Showing posts from April, 2024

Study Names Three New Species of Lupines in Florida

A newly published study of lupines in Florida names three new species, all of which are endemic. The rigorous, exhaustive study also raises the rank of one species variation to the species level, a move that may help conservation efforts to protect the species. Authors Edwin Bridges and Steve Orzell focused on the unifoliate group of the genus Lupinus in Florida for their study published in Phytoneuron . (Unifoliate species have a type of compound leaf that consists of a single leaflet.) This unifoliate-leaved group is also known to be a clade, meaning its members share a common ancestor. Bridges and Orzell obtained DNA sequencing data of the unifoliate Florida clade of Lupinus using RADseq, short for restriction-site DNA sequencing. RADseq is a relatively new, cost-effective technology that allows for comparisons of populations at the genetic level. The researchers combined their genetic data with morphologic, geographic and ecologic data — an approach known as “integrative taxonomy”

Call for Nominations - Officers & Board of Directors

We are nearing the time of year when we elect our Officers and Board of Directors. As members of the 2024 Nominating Committee, we encourage you to nominate yourself. You can also nominate others if they agree that they want to run. Nominees must be FNPS members. We are extremely interested in individuals who are organized, motivated, and share our vision of a future where people have greater knowledge of and appreciation for Florida’s natural environment. This year FNPS will be electing a President , Vice President for Finance , a Secretary , and two (2) Directors .   See the Standard Operating Procedures for FNPS Officers in the Handbook for more information. The President is the principal officer representing FNPS, the president shall (1) preside at all meetings of and make reports to members and the Board, (2) acting as the organization's CEO, have general supervision of FNPS affairs, and (3) perform all such other duties that are either incidental to the office or delegated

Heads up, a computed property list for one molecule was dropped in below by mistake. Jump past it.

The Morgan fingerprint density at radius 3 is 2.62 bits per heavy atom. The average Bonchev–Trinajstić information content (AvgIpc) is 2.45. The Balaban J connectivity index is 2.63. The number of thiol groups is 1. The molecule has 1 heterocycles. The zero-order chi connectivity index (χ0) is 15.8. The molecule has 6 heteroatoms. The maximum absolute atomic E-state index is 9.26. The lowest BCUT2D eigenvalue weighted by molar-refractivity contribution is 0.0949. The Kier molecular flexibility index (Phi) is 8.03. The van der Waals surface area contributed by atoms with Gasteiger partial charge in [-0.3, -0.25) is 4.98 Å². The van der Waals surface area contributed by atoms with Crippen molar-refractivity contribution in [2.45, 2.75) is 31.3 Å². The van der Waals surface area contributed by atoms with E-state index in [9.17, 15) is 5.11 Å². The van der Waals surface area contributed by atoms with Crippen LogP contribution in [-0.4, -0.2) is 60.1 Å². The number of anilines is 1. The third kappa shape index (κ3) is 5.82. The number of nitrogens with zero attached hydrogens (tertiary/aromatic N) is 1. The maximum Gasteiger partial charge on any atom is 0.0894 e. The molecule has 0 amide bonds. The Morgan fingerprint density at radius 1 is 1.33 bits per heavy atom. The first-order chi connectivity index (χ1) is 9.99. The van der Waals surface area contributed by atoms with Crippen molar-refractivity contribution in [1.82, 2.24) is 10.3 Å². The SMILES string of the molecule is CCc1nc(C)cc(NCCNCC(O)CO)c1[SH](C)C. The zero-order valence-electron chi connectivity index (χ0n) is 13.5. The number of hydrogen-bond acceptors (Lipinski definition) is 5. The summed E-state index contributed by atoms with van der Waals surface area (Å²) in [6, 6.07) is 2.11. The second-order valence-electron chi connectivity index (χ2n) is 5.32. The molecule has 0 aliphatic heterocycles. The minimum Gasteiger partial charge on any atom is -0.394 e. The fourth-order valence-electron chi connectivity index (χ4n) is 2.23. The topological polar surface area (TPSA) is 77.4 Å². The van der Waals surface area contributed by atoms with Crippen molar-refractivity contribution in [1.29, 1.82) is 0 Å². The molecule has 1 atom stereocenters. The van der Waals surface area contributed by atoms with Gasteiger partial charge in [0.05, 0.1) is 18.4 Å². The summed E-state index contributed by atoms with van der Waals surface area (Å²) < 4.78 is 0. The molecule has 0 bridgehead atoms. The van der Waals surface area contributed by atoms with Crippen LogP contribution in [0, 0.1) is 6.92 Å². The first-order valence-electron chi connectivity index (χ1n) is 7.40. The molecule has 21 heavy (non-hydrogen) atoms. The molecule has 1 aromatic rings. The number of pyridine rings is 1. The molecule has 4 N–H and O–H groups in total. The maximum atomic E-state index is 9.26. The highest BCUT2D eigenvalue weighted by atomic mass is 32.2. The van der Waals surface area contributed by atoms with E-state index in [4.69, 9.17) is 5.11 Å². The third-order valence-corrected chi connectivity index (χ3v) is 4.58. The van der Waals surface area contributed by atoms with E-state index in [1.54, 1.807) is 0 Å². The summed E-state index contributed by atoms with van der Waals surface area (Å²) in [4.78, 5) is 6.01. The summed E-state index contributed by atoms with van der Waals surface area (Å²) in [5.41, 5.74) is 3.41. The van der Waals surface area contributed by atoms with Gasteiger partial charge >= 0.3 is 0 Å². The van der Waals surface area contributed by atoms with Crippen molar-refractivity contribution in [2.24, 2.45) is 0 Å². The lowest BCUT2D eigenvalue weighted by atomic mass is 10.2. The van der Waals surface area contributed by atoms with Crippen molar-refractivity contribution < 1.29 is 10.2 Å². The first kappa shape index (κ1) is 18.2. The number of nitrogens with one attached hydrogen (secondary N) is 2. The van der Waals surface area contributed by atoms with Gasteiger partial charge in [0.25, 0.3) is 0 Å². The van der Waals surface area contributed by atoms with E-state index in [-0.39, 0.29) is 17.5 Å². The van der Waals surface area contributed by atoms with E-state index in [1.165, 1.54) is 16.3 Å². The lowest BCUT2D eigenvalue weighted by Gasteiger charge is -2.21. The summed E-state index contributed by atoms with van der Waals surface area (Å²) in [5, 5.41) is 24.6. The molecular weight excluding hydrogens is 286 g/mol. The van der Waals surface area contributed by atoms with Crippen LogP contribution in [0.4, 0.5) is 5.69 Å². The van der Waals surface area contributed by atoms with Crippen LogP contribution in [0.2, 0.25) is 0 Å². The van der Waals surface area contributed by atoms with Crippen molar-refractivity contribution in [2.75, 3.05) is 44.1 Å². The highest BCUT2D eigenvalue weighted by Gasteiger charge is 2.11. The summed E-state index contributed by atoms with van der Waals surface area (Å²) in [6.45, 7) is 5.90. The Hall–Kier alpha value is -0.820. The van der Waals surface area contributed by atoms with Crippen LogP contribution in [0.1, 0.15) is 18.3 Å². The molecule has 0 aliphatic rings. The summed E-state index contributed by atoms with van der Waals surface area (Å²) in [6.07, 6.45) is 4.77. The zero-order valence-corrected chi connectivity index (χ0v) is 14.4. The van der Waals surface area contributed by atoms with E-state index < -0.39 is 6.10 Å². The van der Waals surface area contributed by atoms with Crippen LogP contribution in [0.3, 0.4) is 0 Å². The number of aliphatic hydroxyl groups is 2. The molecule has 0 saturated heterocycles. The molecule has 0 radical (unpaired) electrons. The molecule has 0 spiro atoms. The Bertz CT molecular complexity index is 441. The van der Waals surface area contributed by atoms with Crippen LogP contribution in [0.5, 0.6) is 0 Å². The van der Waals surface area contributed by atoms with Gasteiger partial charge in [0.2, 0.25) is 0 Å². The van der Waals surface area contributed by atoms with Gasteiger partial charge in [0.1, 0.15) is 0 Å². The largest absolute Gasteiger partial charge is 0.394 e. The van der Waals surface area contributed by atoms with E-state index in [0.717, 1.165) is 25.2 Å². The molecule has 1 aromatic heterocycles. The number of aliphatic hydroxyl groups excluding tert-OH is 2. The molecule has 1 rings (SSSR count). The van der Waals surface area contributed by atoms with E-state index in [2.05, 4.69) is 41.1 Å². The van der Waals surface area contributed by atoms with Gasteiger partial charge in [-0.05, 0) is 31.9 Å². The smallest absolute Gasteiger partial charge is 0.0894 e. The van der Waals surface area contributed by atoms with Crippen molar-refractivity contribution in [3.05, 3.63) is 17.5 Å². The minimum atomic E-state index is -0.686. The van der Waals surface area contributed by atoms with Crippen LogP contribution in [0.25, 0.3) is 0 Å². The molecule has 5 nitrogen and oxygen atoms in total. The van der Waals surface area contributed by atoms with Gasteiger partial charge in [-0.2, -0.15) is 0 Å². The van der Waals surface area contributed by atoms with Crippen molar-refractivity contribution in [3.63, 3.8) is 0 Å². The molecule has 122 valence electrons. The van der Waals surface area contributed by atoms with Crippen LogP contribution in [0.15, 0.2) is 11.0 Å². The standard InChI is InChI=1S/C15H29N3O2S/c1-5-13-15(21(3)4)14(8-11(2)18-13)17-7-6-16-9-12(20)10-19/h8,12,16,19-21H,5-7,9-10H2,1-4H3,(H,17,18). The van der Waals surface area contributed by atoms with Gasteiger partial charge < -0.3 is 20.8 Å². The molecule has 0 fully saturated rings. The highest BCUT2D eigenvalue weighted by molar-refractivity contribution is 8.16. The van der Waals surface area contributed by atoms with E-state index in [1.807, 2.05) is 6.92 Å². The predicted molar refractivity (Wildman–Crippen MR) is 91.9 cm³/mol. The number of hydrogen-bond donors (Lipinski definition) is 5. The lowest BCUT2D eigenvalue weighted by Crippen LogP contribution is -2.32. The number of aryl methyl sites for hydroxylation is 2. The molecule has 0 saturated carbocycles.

Blue Toadflax / Linaria canadensis

It’s No Mow Monday! This is our spring series on the native plants that are often considered “weeds” but can play an important ecological role in the urban landscape if allowed to grow. These early spring wildflowers provide nectar and pollen to native bees, butterflies, and other pollinating insects. Blue Toadflax / Linaria canadensis in bloom on a roadside in urban Orange County. Photo by Mary Keim. Today we are highlighting Linaria canadensis , Blue Toadflax. While neither particularly blue nor a member of the flax / Linaceae family, this lithe wildflower has delicate, bumpy flowers that are attractive to smaller butterflies and bees. Its small lavender and white flowers start blooming from top to bottom in February and March with the ornamental golden seedheads blowing in the breezes now. Blue Toadflax is found throughout Florida and is a common volunteer in lawns and roadsides, as well as in intact native habitats. Blue Toadflax / Linaria canadensis at the Orlando Wetlands Park. P